by Jason Renard Walker, Minister of Labor, NABPP
As the extreme summer heat in Texas arrives, Texans are preparing by purchasing summerwear, drinks and trinkets designed to combat the humidity and heat.
In contrast, officials at the Allred Unit in Iowa Park, Teas, haven’t prepared to protect prisoners from heat-related injuries, like strokes, dehydration and exhaustion, despite temperatures here reaching the high 100 degrees. But what they have done is made an effort to relieve themselves of civil liability from foreseen prisoner heat strokes and other illnesses.
I’ve written a more descriptive account of heat-related problems which can be viewed online without me having to recite it here.
The way in which prison officials are responding to the violation of prisoners’ civil rights is what caused the 2016 and 2018 national prison work stoppages – which were nonviolent demands to address forced unpaid prison labor and abuse – and the Cole V. Livingston civil rights suit, which challenged TDCJ’s policy on addressing extreme heat living conditions in Texas prisons.
In fact, the way prison guards address such issues is a complete farce and a mockery of U.S. federal Judge Keith P. Ellison’s decision, which stated that current indifference by TDCJ’s administration towards extreme heat conditions equaled cruel and unusual punishment.
“Heat illness is a very serious matter in Texas prisons. I am a living witness to these conditions and many other unjust and cruel things that occur daily in Texas state prisons,” said Marcus A. Parker, 1770300, an Allred Unit prisoner, who partially based this statement on our mutual experiences at the Ramsey I and Telford Unit prisons, places where I reported the unjust deaths and beatings of prisoners by ranking guards. It was through these reports that I suffered reprisals in the form of false disciplinary reports, property theft by guards, assault by racist guards and more.
Allred Unit’s protocol on heat-restricted prisoners
While not every aspect of the Cole v. Livingston suit’s relief is retroactive and applied to every Texas prison, many of its terms of agreement are, like respite areas for cooling; cold water access; cold showers; and medical assistance for overheating.
These tokens, according to TDCJ’s enforced compliance, are supposed to be accessible 24/7, as much as the prisoner needs it, and without them having to show external signs of illness. But the only thing that seems to be available is access to cold water.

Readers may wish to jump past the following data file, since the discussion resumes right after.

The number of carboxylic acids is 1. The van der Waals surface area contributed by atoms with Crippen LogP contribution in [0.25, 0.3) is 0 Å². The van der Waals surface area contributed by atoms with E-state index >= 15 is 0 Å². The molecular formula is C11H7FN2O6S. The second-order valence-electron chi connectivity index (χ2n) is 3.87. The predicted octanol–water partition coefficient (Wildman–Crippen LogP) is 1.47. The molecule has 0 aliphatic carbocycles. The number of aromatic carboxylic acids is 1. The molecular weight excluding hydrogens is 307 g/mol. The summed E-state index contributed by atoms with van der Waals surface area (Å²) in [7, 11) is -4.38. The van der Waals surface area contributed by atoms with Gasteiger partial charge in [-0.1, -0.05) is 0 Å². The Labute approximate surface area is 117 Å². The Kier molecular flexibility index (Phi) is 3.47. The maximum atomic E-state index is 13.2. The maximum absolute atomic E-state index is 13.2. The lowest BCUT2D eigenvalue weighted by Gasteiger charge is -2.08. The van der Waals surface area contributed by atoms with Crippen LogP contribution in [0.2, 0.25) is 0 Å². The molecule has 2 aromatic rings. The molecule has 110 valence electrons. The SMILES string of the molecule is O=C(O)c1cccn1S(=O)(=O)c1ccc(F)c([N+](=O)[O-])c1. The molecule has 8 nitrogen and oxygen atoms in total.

In relation to my prescribed PTSD medication, I am listed as a heat restriction prisoner, among many, who are being denied housing in the building designed to accommodate us. In reality, I have been periodically asked if I wanted to take a heat restriction shower, but these showers will only increase the likelihood of a stroke, as the supposedly “cold” shower actually spews forth hotter water than the normal showers do. No respite areas exist either, or if they do, no sign exists pointing us to their location.
In an effort to inform the Psychology Department about this, I sent a request to be seen about having heat-related allergies. I was seen, but my problem went unaddressed. The doctor claimed the computer was down, so he kept me on the same medication and rescheduled me to be seen in 90 days.
Steve DeWayne Odom, another Allred Unit prisoner, suffers from high blood pressure; he’s also listed as having heat restrictions and is continuously offered a hot shower when he requests a cold one. His medication calls for him to be given access to air-conditioned housing, but due to that part of the prison being at full capacity, he’ll suffer in the summer heat with many others like him.
As a form of convenience, the Allred Unit’s administration created their own system as to which prisoner’s heat restriction needs will be addressed and which ones won’t. Even opening my window to cool down is impractical, as it only allows hot air to enter, along with spiders, mosquitos, ants and roaches. Part of the Cole v. Livingston suit required officials to put screens on the windows, but mine hasn’t had one since I moved into the cell. Consequently, the window has to remain closed.
Parker, Odom and I are currently assigned to the medium custody building. This means we only get four hours of out-of-cell time a day. The other twenty hours we are in a two-man cell unless we have school or an appointment. At least three times a day the in-cell power outlet goes out – maybe turned off by a guard; it takes several hours for a reboot, during which time we aren’t able to use our portable plug-in fans.